by John T. Reed

Roughly speaking, there are two ways to get positive cash flow from a rental property:

- The capitalization rate exceeds the annual loan constant where the loan-to-value ratio is normal (70 to 80%)
- The loan-to-value ratio is abnormally low (around 60% or lower)

The precise formula is that your loan-to-value ratio multiplied by your annual constant must be lower than your cap rate to get positive cash flow.

The capitalization or cap rate of a rental property is its annual net operating income divided by its price. For example, a $1,000,000 property with $60,000 of net operating income per year has a cap rate of $60,000 ÷ $1,000,000 = 6%.

Net operating income is the gross income minus the operating expenses, but not the mortgage payments. Another way to define cap rate is that it is the cash-on-cash return you get when you have no mortgage on the property.

The annual loan constant is the sum of the annual mortgage payments—both principal and interest—divided by the mortgage balance. In a 30-year fixed rate mortgage, the annual loan constant is a little higher than the mortgage interest rate at the outset of the mortgage term. For example, the annual constant on a 30-year fixed rate mortgage at 7.25% is 8.14% initially.

The shorter the remaining term, the higher the constant. In the case of an adjustable-rate mortgage, the **worst-case** lifetime cap payments should be used because of the inability to know whether rates will increase after closing.

The loan-to-value ratio is the total mortgages on the property divided by the value of the property. The typical homeowner has an 80 to 90% loan-to-value ratio right after purchasing a house.

Seattle has an excellent apartment building consultant named Mike Scott (www.dsaa.com). He says that true cap rates in his area were about 7.8% on average in 2001. Such a building with a 30-year, fixed rate 7.25% mortgage would have a negative cash flow—7.8% - 8.14% (annual constant calculated above) = **.**34% of the gross income would be the negative cash flow.

The average operating-expense ratio of a residential rental property is 45% plus or minus about 2%. That is, the operating expenses—taxes, management, utilities, insurance, etc.—will consume about 45% of the gross income. That percentage applies all over the U.S. for all types of residential property including those where the owner pays all utilities and those where the tenant pays all utilities. (The more expenses the tenant pays, the lower the rent must be, so the landlord’s operating-expense ratio stays the same.) For confirmation, see the annual income-expenses analyses put out by the Institute of Real Estate Management and the National Apartment Association as well as by local apartment association and private business studies.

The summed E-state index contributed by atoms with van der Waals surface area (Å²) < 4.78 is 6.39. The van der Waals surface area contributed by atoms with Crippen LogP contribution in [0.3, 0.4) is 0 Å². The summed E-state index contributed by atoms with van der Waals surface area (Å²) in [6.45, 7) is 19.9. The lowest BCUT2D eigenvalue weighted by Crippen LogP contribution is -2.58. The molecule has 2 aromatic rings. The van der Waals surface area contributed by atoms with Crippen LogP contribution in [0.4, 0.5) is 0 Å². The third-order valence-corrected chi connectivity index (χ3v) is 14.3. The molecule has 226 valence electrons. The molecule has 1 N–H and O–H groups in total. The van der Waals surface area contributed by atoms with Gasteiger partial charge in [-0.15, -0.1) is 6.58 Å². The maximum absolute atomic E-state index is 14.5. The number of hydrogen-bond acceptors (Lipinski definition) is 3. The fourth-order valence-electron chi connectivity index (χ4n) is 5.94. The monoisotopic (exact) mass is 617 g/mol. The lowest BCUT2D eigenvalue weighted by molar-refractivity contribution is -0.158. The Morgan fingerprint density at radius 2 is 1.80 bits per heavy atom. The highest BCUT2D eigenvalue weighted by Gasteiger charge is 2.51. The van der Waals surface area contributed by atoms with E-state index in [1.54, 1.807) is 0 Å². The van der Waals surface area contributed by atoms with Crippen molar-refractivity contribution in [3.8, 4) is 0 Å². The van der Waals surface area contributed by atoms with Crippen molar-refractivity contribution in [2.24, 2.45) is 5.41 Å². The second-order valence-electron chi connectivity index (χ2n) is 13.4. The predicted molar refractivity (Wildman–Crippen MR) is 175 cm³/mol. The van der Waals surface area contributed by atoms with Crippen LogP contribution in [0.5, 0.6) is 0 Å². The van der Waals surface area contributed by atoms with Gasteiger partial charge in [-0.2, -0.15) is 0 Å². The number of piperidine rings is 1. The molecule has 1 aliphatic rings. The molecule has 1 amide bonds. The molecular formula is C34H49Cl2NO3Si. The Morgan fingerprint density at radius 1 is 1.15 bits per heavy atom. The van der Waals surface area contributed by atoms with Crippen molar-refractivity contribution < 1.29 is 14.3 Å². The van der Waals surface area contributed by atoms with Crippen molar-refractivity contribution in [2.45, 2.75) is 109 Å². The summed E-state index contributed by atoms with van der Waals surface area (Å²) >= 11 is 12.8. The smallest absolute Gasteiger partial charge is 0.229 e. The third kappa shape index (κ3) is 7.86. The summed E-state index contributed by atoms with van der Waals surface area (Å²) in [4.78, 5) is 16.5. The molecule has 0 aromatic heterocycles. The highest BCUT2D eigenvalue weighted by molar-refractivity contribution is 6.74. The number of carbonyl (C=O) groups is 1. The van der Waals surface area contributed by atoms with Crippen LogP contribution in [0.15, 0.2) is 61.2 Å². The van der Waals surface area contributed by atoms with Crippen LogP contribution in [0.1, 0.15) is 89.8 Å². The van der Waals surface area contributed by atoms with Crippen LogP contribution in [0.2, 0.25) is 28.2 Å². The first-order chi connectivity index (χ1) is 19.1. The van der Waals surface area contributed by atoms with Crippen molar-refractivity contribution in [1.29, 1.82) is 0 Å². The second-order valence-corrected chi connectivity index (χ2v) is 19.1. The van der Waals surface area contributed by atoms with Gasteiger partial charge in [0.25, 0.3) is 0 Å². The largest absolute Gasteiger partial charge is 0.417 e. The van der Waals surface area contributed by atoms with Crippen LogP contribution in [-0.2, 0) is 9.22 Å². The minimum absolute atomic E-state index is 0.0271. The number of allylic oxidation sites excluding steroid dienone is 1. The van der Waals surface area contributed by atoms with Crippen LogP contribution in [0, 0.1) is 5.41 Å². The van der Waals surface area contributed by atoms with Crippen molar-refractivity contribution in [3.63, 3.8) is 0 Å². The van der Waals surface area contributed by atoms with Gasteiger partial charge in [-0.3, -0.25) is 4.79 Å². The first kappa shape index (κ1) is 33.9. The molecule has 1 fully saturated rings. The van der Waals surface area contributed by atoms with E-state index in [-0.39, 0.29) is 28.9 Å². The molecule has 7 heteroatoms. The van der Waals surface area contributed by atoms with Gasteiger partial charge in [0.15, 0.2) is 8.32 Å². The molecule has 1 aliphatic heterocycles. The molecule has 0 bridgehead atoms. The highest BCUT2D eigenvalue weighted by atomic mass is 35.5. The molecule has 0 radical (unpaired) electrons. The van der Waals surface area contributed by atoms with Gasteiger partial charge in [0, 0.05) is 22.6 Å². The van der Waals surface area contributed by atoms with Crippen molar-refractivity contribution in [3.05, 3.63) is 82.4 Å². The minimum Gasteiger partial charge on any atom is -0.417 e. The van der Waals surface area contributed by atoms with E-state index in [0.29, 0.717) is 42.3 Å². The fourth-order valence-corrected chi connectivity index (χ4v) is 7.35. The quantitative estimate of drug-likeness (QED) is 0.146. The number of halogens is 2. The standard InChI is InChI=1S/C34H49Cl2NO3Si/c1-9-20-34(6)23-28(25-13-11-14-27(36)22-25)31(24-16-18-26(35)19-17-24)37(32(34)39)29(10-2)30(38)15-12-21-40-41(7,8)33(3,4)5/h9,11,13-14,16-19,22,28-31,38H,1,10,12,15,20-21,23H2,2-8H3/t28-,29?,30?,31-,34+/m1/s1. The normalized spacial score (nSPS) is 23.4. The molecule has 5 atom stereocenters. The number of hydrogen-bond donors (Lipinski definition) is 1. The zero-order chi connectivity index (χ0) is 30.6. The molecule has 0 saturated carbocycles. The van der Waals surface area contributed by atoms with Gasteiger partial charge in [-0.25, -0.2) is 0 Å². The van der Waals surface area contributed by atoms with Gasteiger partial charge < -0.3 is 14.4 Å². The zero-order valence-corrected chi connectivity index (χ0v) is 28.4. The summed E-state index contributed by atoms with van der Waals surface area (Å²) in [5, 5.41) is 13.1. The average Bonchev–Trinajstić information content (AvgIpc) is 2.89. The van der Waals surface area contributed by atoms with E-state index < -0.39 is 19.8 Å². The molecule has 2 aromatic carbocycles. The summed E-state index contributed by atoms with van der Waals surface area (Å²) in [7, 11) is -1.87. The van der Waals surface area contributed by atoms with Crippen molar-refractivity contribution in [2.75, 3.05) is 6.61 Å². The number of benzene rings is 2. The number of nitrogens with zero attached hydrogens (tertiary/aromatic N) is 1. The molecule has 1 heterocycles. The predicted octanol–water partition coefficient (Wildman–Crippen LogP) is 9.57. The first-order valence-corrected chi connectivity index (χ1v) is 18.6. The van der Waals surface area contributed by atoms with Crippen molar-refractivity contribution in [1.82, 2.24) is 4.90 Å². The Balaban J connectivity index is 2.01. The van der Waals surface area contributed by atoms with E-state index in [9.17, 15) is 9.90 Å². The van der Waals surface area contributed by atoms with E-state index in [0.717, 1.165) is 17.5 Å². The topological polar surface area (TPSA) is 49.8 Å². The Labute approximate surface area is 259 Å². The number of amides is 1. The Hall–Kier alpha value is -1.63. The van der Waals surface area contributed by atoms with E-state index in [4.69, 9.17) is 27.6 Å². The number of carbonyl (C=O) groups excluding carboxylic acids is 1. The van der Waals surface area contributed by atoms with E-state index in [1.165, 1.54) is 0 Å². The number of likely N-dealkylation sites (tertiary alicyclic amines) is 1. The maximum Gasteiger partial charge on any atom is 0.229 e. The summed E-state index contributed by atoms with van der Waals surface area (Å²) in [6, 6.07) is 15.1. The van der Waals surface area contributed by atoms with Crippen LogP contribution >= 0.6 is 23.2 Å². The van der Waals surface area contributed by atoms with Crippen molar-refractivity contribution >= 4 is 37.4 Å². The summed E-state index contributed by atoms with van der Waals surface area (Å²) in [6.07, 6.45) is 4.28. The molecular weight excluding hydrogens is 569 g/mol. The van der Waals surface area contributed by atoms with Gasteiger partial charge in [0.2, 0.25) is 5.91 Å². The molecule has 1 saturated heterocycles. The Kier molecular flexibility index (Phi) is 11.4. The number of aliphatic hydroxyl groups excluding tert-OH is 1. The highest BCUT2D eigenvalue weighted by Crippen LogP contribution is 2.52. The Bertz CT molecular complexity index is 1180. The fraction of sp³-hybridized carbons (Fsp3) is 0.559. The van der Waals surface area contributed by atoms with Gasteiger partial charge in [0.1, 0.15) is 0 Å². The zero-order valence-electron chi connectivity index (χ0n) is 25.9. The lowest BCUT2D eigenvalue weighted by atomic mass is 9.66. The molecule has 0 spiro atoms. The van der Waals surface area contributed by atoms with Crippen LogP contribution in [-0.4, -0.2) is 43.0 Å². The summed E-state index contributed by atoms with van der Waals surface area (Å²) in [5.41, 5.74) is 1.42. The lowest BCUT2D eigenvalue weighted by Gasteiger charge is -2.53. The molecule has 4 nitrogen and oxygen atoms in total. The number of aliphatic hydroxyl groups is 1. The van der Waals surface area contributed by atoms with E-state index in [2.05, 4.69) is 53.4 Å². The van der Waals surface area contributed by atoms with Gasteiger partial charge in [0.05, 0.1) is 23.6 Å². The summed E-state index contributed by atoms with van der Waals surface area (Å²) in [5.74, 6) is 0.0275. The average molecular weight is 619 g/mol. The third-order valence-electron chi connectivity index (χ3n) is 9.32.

When I use the national ratios from the Institute of Real Estate Management or another source, many investors claim to be much smarter than those managers. Yeah, right. Ok. Let’s use your very own **tax return** from last year to see how much your cash flow really was.

Get out your Schedule E (Rent and royalty income) from your last federal income tax return. Subtract your “Rental and royalty expenses” from your “Rents received.” Then subtract your total mortgage payments for the year including both principal and interest, not just the interest you deducted on your tax return.

Then get out your Form 4562 (Depreciation and amortization) for the same tax year. Identify all the assets “placed in service” that year, not counting the purchase of the whole building itself but counting improvements to the building like a new roof, pavement, refrigerator, etc. Total the “basis for depreciation” of each of those assets, not just the depreciation you were allowed to deduct that year.

Here is it restated as a **formula**:

Rents received (Schedule E)- Rental expenses (Schedule E)- total principal and interest mortgage payments (12 x monthly payment) - total basis (cost) of all improvements and replacements added that year (Form 4562) = true cash flow

Value of your time

A lot of small investors do all or almost all of the work involved with managing, repairing, and improving the property. That’s fine, but you cannot count the money you save not hiring outsiders as cash flow from the building. You would have gotten that same cash flow if you had hired yourself out to do that work for **other** people. Or if you had spent that time earning extra money at your normal job or business.

Similarly, if you had invested in stocks, bonds, or commodities, you would not have had to spend time managing, repairing, or rehabbing those assets. So considering the money you saved by doing all your own work **on** the property to be investment return **from** the property turns comparisons with truly passive investments like securities into apples-and-oranges logic fallacies.

The true return on the property is the profit you made **after** deducting an appropriate amount for the value of the time you spent finding, negotiating the purchase, negotiating the financing, managing, and rehabbing the property. The compensation you got for your time is best judged by dividing your true cash flow by the number of hours you spent. If that number exceeds the amount you would have been paid by a third party for doing the same work on his property, the excess is your **return on your investment of capital in the property**.